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Network Script Scrolling Software

Discussion in 'General Advice' started by willbob8, Feb 11, 2017.

  1. willbob8

    willbob8 Member

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    I was wondering whether script scrolling software over networked computers was a thing??
    I was thinking something along the lines of having a bunch of networked computers at various position (DSM, Sound, LX etc) and the DSM would scroll through the script which would automatically scroll on the other computers.
    An extra feature which would be very useful, is if the DSM was able to mark up the cues of various departments and then they were in groups so only that department would see them on the scripts as they scroll.
    As an upcoming sound engineer at university, I often lose my place in a script, or sometimes actors would jump around and I don't know where they've gone; so this software would ensure the entire technical team was on the same page, literally!
    This sort of thing must exist but I just can't find it anywhere!
    If I knew what I was doing, I would make it because it really shouldn't be particularly complicated.
     
  2. sk8rsdad

    sk8rsdad Well-Known Member Premium Member Fight Leukemia

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    It would be easy to do with a webcam pointed at the SM's script or a desktop sharing app like WebEx or Teamviewer. I'm not sure how useful it would be in practice though. Most shows rely on the SM for coordinating cues. What happens when the system dies?
     
  3. willbob8

    willbob8 Member

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    Sound effects run on QLab on OSX
    Almost all modern lighting desks run on Windows or alike
    Even some mixing consoles run on Windows

    We rely on technology as it is, I would say have a backup hard copy but would make everyone's life much easier

    It could also be used to ensure everyone's scripts are up to date when changes are made
     
  4. Mike R

    Mike R Member

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    I think it is an interesting idea, especially if you think of it in layers. If each person can create their own layers for each page, and THEIR notes show up on each page, that would be very helpful. The SM could keep you on track.
    That being said, it would lock you and the SM into not being able to look at other pages of the script.

    As a sound engineer, especially in college, actors should not be missing lines or moving around in the script. If they do, the SM will be as lost as you are! Their dropping lines or scooping around makes it impossible to mix Line-by-Line.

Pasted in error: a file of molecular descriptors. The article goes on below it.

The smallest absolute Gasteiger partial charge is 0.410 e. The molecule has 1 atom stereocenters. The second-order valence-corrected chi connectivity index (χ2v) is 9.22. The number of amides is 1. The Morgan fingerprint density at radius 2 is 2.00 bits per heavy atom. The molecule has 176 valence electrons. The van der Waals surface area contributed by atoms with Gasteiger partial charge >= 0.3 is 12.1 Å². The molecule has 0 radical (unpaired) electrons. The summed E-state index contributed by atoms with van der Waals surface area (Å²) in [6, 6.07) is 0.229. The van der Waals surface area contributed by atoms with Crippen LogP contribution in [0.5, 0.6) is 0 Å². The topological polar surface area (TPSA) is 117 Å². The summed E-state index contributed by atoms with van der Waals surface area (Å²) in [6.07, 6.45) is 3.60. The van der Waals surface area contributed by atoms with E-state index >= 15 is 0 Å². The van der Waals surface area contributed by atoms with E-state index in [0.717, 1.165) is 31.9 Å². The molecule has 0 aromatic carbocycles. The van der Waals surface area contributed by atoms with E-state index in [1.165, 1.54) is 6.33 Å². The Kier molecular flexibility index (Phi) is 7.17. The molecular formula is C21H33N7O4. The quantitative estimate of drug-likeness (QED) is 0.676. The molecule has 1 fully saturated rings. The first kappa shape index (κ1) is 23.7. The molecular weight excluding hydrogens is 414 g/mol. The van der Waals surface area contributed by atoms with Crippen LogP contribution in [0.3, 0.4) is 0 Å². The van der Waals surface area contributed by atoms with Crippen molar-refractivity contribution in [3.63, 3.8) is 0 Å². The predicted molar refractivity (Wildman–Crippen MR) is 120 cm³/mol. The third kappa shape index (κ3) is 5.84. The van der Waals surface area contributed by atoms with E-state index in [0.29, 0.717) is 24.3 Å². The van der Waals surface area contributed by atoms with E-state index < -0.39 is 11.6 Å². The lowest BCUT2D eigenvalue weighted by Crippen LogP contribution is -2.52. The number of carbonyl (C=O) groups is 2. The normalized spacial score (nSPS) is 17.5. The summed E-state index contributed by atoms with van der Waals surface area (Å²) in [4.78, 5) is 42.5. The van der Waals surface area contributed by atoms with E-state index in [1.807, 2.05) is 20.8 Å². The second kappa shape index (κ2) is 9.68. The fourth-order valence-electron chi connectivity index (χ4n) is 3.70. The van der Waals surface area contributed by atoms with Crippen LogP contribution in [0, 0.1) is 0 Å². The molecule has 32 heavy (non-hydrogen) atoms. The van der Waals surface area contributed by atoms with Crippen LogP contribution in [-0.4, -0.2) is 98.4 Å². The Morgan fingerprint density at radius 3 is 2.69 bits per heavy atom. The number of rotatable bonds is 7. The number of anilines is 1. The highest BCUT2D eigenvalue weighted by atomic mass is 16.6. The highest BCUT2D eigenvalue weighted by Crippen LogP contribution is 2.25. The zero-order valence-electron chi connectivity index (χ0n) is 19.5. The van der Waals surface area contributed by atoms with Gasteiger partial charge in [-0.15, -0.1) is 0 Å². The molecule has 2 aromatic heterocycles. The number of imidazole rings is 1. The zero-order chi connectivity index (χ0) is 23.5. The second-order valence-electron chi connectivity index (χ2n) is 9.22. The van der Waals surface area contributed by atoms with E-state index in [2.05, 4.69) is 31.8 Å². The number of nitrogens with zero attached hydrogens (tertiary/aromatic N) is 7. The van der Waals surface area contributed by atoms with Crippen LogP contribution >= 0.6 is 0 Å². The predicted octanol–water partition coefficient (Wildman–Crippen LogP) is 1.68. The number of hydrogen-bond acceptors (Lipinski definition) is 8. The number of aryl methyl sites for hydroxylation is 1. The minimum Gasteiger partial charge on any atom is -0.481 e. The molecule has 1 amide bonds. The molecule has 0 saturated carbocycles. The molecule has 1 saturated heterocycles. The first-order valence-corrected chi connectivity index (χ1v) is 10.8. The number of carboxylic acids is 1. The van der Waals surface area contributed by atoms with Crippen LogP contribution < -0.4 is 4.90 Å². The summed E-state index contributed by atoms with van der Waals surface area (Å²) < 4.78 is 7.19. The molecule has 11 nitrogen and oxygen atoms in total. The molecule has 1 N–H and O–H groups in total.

5. sk8rsdad

    sk8rsdad Well-Known Member Premium Member Fight Leukemia

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    The publishers would have to revise their copyright rules to permit reproduction in other forms, particularly for a commercial product.
     
    Mike R likes this.
  6. teqniqal

    teqniqal Active Member

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    Aside from the copyright issue, which could probably be worked-out, just placing all the information in columns of a spreadsheet will work well - many shows are already run this way. You have columns for Script, LX, SFX, Fly, Actors, Stage Crew, etc.

    To distribute it so everyone sees what the SM / ASM / DSM is doing could be as easy as a multi-participant Zoom.us or Skype session where everyone was seeing the screen of the person in control. This allows the observers to be device agnostic (PC, MAC, iPhone, Android, Windows phone).

    Alternatively, a video output of the SM / ASM / DSM's screen could be converted for streaming over the venue network and everyone would just watch it on a video window of their local computer (may be partially device agnostic).

    Alternatively, a video output of the SM / ASM / DSM's screen could be converted to HDBaseT and distributed via a dedicated HDBaseT video network. Requires a free HDMI input on each local monitor, and works best if all monitors are using the same exact resolution mode (like 1080P). Some HDBaseT-to-HDMI receiver / converters have scaling built-in which would allow a variety of monitor resolutions to be used).

    Alternatively, a video output of the SM / ASM / DSM's screen could be converted to HDBaseT-over-IP and distributed over the venue's network (or a dedicated network). Some HDBaseT-over-IP-to-HDMI receiver / converters have scaling built-in which would allow a variety of monitor resolutions to be used).

    It would be helpful to let everyone look ahead a few cues / lines so they can see the upcoming events. MS Excel tends to work the active line down to the bottom of the window and the stuff that already happened (past cues) would be visible above it, so keeping the next few upcoming lines in view may require some macro programming for the 'cue advance' function.
     
  7. willbob8

    willbob8 Member

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    Maybe you could add a very simple box which says number of pages until next cue, and what that cue is
    Or have the ability for any 'slave' to manually scroll as well but when you do it gives you a button to jump back to the 'master position'?
     
    RonHebbard likes this.
  8. Morte615

    Morte615 Active Member